The longstanding organization of employee based health care is disappearing, and group policies are re-organizing.

Wall Street is ablaze with speculation and the huge increase in share value for many of these companies.

Fortune's headline proclaims,

UnitedHealth-Aetna colossus would overtake Apple on the Fortune 500.
As things develop eventually there may only be several players in the health insurance
market....."too big to fail".  Uncle Sam steps in when all is lost.......and there you have it "UNIVERSAL PAYER"  Who wudda thot ?
So where do patients and providers fit in?
Parts of this article are from Fortune, and reporting from the California Medical Association.

Sunday, April 24, 2016

F.A.S.T. Are you at Risk for a Stroke

I have had many illnesses, including heart disease and a mild stroke.  I went through open heart surgery and several angioplasties for heart disease.

On a scale of dread, heart disease was about a 2 on a scale of 1 to 5.  The idea of a stroke was a 6 in my mind, and when it happened quite suddenly, while I was asleep i had an  acute anxiety attack.

When I awoke I realized there was something amiss in my non-dominant right hand, it was numb. In the past I would at times awaken and have one of  my hands tingling or numb which I attributed to a cervical disk problem.(one of my cervical disks bulges,and I have had a surgery on my lower back for a ruptured intervertebral disk)  However this did not go away even with stretching my neck. Try as I might my right arm and hand refused to obey my commands.

I am fortunate. The symptoms and signs diminished quickly over a period of two weeks.  I was left with some residual balance and gait disorder, for which I have learned to compensate.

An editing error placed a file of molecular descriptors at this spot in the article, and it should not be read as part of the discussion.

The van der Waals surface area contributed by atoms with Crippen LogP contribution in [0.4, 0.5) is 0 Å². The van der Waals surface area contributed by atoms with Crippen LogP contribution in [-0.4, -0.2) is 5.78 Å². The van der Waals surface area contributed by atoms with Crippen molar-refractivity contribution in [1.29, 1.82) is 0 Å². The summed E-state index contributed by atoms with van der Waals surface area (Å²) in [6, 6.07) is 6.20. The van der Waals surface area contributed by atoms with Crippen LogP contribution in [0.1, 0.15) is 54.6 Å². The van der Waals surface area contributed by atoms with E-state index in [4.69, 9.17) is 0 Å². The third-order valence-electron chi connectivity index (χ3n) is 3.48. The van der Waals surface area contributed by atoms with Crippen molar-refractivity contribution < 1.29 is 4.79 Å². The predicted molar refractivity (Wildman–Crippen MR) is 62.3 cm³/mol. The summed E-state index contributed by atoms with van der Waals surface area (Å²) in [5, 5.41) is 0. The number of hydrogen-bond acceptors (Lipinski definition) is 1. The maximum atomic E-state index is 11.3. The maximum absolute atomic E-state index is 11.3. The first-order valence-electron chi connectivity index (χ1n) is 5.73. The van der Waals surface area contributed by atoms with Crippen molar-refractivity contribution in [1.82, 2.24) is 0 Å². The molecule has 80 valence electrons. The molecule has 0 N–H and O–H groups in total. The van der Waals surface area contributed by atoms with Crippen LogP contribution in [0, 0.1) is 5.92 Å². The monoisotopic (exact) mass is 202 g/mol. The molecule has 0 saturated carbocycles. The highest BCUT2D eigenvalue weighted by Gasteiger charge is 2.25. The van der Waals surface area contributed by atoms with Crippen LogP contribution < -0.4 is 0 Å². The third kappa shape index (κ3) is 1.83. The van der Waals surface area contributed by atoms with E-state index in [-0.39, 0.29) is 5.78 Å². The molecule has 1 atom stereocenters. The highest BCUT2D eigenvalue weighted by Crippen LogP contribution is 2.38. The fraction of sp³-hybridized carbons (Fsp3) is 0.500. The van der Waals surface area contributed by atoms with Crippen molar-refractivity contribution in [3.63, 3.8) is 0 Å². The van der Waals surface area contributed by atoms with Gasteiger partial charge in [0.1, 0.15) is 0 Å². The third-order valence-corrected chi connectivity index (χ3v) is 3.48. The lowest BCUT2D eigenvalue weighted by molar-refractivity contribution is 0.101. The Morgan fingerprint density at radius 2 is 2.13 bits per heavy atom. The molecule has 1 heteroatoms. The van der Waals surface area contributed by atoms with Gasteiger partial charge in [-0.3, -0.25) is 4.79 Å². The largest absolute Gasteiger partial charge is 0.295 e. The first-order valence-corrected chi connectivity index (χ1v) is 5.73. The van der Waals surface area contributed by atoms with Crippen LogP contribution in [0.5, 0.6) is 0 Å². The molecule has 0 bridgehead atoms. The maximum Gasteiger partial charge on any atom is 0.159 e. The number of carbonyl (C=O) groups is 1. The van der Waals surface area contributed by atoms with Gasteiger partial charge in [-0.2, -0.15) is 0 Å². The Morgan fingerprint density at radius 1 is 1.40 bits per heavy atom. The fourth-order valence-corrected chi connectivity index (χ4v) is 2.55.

The best way to treat a stroke is to not have one. I ignored a serious and common factor for stroke risk.  Snoring and sleep apnea, both of which are successfully treated. It is  listed as a risk factor, but is overshadowed by cholesterol issues, hypertension, and diabetes.  I ignored my spouses warnings about my snoring and periods of sleep apnea. Sleep apnea occurs when there is total airway obstruction from snoring.  Patients are unaware of these episodes but whoever sleeps with or near them will hear a gasp and see the victim roll over or moan.

Sleep apnea or severe snoring should be characterized as an urgent medical problem. There are tests to easily diagnose the problems, and even an at home testing device, which screens for sleep apnea. A formal sleep apnea test in a sleep lab is still necessary. It's a small price to pay, sleeping away from home for a night, however it is a small price as compared to paralysis

I share this as an admonition for this month' preventive measure as well as weight reduction, a healthy diet, and exercise.

AUT researchers have developed an app to calculate stroke risk factors. Available on both iOS & Android platforms, the Stroke Riskometer App was selected by leading doctors as a top health app for 2014 from 100,000+ apps available. It is available on iTunes and Google Play Store.It is endorsed by the WSO (World Stroke Organization